Crystalline iron: geological sieve for nuclear waste storage

Crystalline iron: geological sieve for nuclear waste storage

Glaciation cycle from the Pleistocene epoch to present and its affects on crystalline bedrock. Credit: Reprinted with permission from Environmental Science & Technology. Copyright 2020 American Chemical Society.

What must nations consider when managing spent nuclear fuel with the utmost safety? The geological composition of the storage site is one critical aspect. Glacial meltwater loaded with oxygen may be introduced deep into bedrock fractures during deglaciations. The potential intrusion of dissolved oxygen is a risk factor for corrosion of nuclear waste canisters, and therein a potential cause for leakage of radionuclides. Research at Linnaeus University in Sweden has found that iron-rich fractured crystalline bedrock exposed to several deglaciation events retains significant oxygen consumption capacity.

“The data we produced not only points to a huge reducing capacity of iron minerals for safe storage of nuclear waste, but also advances our understanding of redox fluctuations in the deep fracture network over geological timescales,” said Changxun Yu, Researcher in the Department of Biology and Environmental Sciences at Linnaeus University and Principal Investigator of the study.

The study found that iron (Fe II) in crystalline rock fractures provides a natural ‘sieve’ for seeping oxygenated meltwater that could potentially reach canister repositories at roughly 500 meters depth. Minerogenic iron acts as an electron donor which reduces oxygen molecules in water as it makes contact with the bedrock. The premise is that oxygen would be substantially consumed before reaching significant depths.

Linnaeus University, spent nuclear fuel, study
(top) Changxun Yu standing beside drill cores, (left) Henrik Drake in the tunnel at Äspö Hard Rock Laboratory, (right) Mats Åström. Credit: Changxun Yu

Locked inside the rocks

The global team of researchers analysed Paleoproterozoic-era bedrock fractures and altered rock from two Baltic Shield sites in Sweden; Forsmark, chosen as a site for the spent nuclear fuel repository, and Laxemar, further south. Mineral composition and iron valence of the samples were determined using Fe K-edge X-ray absorption near edge structure (XANES) and extended X-ray absorption fine structure (EXAFS) with beamline I811 at MAX-lab in Lund, in combination with Mössbauer spectroscopy.

The study looked at how recurrent Pleistocene glaciations have affected the geochemistry of minerogenic iron (II). Results revealed no notable oxidation signatures or loss of iron (II) concentrations due to deglaciation events. In essence, repositories built on these sites have bedrock with extensive capacity for oxygen consumption and inherent resistance to geological weathering, according to the scientists.

“This is a detailed and thorough study on natural Fe minerals in fractured crystalline bedrock for redox purposes. The oxidation of Fe(II) in silicate minerals is more complicated [than in other Fe(II)-bearing minerals] and involves many bacterially-mediated and surface-catalysed processes. Our data show that the fractured bedrock still sustains a huge capacity to consume oxygen,” said Yu.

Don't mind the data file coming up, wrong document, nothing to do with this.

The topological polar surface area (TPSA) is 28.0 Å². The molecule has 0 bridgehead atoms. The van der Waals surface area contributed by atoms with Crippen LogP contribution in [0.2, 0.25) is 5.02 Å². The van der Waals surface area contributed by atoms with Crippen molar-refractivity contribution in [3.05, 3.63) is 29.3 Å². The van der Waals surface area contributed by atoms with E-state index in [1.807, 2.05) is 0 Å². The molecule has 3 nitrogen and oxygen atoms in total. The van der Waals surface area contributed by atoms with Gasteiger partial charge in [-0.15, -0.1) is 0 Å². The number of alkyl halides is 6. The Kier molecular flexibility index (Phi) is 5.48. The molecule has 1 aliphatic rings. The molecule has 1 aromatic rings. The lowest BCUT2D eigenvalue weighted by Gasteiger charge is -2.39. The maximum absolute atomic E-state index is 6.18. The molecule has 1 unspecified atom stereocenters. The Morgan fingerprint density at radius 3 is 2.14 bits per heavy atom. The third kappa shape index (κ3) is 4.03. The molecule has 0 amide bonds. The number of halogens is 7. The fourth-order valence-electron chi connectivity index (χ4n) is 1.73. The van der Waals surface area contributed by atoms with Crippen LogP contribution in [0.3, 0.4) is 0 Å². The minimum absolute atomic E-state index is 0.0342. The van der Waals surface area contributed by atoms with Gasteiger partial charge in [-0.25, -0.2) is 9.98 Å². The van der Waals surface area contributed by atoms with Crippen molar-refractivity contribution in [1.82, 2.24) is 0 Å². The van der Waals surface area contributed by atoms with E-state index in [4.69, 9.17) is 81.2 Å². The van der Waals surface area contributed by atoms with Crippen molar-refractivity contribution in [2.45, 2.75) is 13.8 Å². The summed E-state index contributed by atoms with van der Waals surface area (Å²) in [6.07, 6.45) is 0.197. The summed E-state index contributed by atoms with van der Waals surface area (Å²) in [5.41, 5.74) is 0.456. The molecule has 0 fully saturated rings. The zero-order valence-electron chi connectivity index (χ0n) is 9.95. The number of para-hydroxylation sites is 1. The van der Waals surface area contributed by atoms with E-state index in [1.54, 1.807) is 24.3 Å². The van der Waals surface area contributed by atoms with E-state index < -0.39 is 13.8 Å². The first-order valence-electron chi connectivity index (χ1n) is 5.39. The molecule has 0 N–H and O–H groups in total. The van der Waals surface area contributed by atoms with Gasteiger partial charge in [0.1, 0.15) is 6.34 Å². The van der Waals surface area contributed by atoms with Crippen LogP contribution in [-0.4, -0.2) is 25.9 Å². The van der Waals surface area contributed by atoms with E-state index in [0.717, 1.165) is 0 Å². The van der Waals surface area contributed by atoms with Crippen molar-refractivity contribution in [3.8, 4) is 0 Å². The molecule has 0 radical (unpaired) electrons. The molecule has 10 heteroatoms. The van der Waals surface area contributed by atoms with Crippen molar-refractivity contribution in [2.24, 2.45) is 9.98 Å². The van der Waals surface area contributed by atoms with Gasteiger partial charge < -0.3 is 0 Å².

The team encountered several challenges, among them to acquire intact mineral assemblages, which are typically thin and fragile. A triple-tube drilling technique developed by the Swedish nuclear fuel and waste management company (SKB), gave them access to many well-preserved drill cores from which to identify and sample large fractures with relatively abundant mineral assemblages.

Another challenge was to obtain a thorough and quantitative assessment of Fe(II) and Fe(II)-bearing minerals throughout the two fracture systems. “We are very grateful to the strong support from the MAX-lab and the XAS beamline I811. Without the support, we would not have been able to obtain high-quality XAS data for such a large number of mineral assemblages at different depths,” explained Yu.

The data may aid toward improvements in future modelling and risk assessment for current or planned deep nuclear waste repositories in the Nordics and elsewhere. The work also holds potential to enhance parallel studies of nuclear fuel containment which look at different aspects such as canister durability.

Yu and colleagues are planning for more synchrotron-based studies on fracture systems pertaining to the chemical and redox behaviour of uranium and rare earth elements. The results may increase our understanding of actinide contaminants in the deep subsurface.


A Combined X-ray Absorption and Mössbauer Spectroscopy Study on Fe Valence and Secondary Mineralogy in Granitoid Fracture Networks: Implications for Geological Disposal of Spent Nuclear Fuels. Changxun Yu, Henrik Drake, Knud Dideriksen, Mikael Tillberg, Zhaoliang Song, Steen Mørup, and Mats. E. Åström. Environmental Science & Technology 2020 54 (5), 2832-2842. DOI: 10.1021/acs.est.9b07064